After months of preparation and much Hollywood hype, Los Angeles is braced for the visit of John Paul II. Media coverage has heightened the drama of his coming by concentrating attention on the protests and outcries of single-issue constituencies, both inside and outside the church.
Although such uproar usually leads to greater polarization and thus is self-defeating, it is hard to blame the dissenters. They have reasonable questions, real hurts; by daring to confront the Pope, they are sure to get attention. They do remind the church as a whole that somehow it has to listen and respond. The problem is an old one: How does any community safeguard the values and convictions that bind it together, while remaining open to change and greater service? Whatever their differences, however, sincere opponents owe one another courtesy, respect and patience.
Honesty demands that we try to grasp the full meaning of the Pope's visit. He is not coming to provoke dissidence or to condemn anyone. Rather he comes to beg us all to be better human beings, with a special summons to Christians to become better Christians. I foresee the Pope's challenge at work on at least four levels.
John Paul II will continue to emphasize the themes of his papacy: world peace and nuclear disarmament, collaboration to reduce poverty and hunger, the promotion of human rights and an end to oppression. He will proclaim the value of life, the dignity and rights of those who work, the sacredness of the family, the hope embodied in youth, and, above all, human solidarity. Because of our country's resources, power and talent, the Pope will point out the special responsibilities of Americans, as individuals and as a nation, to take the lead in healing the world's ills.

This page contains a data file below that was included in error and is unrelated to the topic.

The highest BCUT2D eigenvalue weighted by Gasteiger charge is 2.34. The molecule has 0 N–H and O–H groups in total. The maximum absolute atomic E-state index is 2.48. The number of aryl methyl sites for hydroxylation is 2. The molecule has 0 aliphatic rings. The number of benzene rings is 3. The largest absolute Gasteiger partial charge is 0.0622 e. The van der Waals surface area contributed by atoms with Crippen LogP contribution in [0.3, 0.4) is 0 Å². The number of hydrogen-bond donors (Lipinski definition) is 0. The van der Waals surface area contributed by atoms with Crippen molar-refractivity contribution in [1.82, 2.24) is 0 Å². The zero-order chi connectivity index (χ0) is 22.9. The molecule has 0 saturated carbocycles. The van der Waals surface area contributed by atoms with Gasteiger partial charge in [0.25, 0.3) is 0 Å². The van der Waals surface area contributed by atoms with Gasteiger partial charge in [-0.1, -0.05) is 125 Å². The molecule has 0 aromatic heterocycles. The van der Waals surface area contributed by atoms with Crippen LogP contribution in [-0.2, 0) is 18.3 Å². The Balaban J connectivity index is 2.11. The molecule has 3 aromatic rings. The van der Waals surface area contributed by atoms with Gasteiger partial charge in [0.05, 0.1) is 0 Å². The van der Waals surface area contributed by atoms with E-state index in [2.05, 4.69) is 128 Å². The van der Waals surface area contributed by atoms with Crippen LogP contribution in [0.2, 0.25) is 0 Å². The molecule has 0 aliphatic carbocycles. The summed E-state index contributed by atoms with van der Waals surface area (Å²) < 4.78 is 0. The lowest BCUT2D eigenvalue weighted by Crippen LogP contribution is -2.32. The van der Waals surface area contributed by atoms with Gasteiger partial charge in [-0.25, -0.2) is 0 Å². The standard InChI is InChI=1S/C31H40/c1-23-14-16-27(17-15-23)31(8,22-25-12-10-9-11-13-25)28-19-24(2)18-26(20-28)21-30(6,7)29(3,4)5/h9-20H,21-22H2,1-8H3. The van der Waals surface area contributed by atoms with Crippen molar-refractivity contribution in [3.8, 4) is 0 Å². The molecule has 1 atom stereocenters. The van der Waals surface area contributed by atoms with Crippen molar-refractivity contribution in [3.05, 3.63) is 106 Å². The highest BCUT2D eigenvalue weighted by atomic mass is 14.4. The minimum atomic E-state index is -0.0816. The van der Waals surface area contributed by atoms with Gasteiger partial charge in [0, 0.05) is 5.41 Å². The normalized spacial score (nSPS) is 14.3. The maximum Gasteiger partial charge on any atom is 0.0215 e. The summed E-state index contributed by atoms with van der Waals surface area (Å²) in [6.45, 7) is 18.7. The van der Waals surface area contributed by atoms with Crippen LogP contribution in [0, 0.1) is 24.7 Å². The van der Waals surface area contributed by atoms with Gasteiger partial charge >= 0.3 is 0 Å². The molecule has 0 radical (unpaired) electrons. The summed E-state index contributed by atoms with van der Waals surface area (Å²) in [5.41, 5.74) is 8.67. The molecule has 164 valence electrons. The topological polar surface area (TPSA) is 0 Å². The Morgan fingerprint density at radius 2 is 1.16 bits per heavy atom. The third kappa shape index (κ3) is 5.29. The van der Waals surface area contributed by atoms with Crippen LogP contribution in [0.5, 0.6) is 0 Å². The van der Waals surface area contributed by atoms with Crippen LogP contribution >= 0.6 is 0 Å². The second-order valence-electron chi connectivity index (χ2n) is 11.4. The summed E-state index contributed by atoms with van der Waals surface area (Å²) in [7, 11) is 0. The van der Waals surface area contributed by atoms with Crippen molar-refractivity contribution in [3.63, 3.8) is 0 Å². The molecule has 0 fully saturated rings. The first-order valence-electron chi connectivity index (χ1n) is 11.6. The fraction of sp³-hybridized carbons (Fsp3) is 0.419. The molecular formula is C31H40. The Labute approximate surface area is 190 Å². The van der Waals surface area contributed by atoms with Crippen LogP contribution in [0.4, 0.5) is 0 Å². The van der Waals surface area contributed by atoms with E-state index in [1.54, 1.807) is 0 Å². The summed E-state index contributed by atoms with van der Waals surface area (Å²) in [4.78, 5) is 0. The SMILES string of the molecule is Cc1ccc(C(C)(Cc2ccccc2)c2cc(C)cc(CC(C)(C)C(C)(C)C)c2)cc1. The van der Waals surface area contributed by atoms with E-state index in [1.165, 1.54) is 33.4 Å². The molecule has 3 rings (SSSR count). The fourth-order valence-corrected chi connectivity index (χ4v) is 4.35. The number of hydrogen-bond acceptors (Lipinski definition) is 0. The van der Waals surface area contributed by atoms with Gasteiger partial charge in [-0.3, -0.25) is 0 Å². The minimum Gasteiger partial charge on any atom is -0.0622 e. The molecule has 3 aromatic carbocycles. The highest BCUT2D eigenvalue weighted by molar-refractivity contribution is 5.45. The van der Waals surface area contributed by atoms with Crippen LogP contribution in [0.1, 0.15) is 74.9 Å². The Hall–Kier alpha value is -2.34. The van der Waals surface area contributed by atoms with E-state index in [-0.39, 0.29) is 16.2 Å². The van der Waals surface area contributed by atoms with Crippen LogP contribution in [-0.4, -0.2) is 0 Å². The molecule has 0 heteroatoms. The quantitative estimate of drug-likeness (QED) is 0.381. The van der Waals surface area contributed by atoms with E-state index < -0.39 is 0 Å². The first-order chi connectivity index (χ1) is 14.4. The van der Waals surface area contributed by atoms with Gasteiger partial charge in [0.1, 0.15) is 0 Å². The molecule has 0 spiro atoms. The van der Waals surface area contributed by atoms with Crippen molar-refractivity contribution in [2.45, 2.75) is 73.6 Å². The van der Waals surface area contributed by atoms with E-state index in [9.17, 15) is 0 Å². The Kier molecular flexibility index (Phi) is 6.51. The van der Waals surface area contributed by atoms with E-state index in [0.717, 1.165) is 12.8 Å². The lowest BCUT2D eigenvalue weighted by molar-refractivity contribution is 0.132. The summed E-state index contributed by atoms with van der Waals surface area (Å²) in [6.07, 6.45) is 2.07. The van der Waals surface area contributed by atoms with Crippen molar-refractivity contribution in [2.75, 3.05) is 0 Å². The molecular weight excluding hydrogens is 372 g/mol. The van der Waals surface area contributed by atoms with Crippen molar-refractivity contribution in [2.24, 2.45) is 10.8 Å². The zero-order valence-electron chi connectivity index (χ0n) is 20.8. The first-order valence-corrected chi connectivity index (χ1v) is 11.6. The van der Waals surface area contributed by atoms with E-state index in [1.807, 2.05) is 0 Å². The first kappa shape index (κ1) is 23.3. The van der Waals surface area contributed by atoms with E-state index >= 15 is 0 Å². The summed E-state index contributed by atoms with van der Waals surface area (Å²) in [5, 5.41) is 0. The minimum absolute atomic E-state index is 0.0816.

The Pope will also praise the political achievements of the United States and the vitality of the American church. Still, in his words and by his personal presence, he will try to get us to recognize our materialism, excessive individualism and lack of moral focus as well as the way these defects have infiltrated the American church. In our tendency to arrogance and blind self-confidence, we sometimes forget that the Pope is not an American, that he can reflect back to us a fresh appreciation of our strengths and weaknesses.
The Pope will have a spiritual message, inviting all of us to renew and deepen our faith. His activities will be shaped and styled to be signs that there is more to reality, including our own persons, than meets the eye; that there is transcendence in our lives. He will try to show us that the extraordinary is hidden within the ordinary. For the Pope believes that God is present and available to us, waiting to be discovered, encountered and embraced. And this will no doubt be carried out in a manner distinctly Catholic--through decorations and vestments, songs and dances, and spontaneity combined with solemnity.
Finally, the Pope will preach a biblical faith--centered on Jesus--not only to Catholics and other Christians, but to all men and women with "ears to hear." One objective of his trip here is, unabashedly, evangelization, the proclamation of the gospel. But he will not propagandize or preach a watered-down version of the gospel. He will tell us to forgive our enemies (as he did his would-be assassin), to struggle always "to find a way to make good out of evil." Most important, he will point to the person of Christ for all those who look for a model of human living, for all who search for God's presence, word and action in human history.
Some people wonder why the 67-year-old Pontiff regularly leaves Rome to undergo the strain and grief of such journeys. Others are troubled by the amount of money spent--largely, I surmise, for protection against violence and for public safety. If, however, he is successful in his mission as I have described it, we have answers to these concerns. The Pope, more than any other leader on Earth, is positioned to call us to our senses, to remind us of our ideals, to bring human beings together.
I, for one, intend to enjoy the visit of Karol Wojtyla who, 2,000 years later, "walks in the shoes of the fisherman."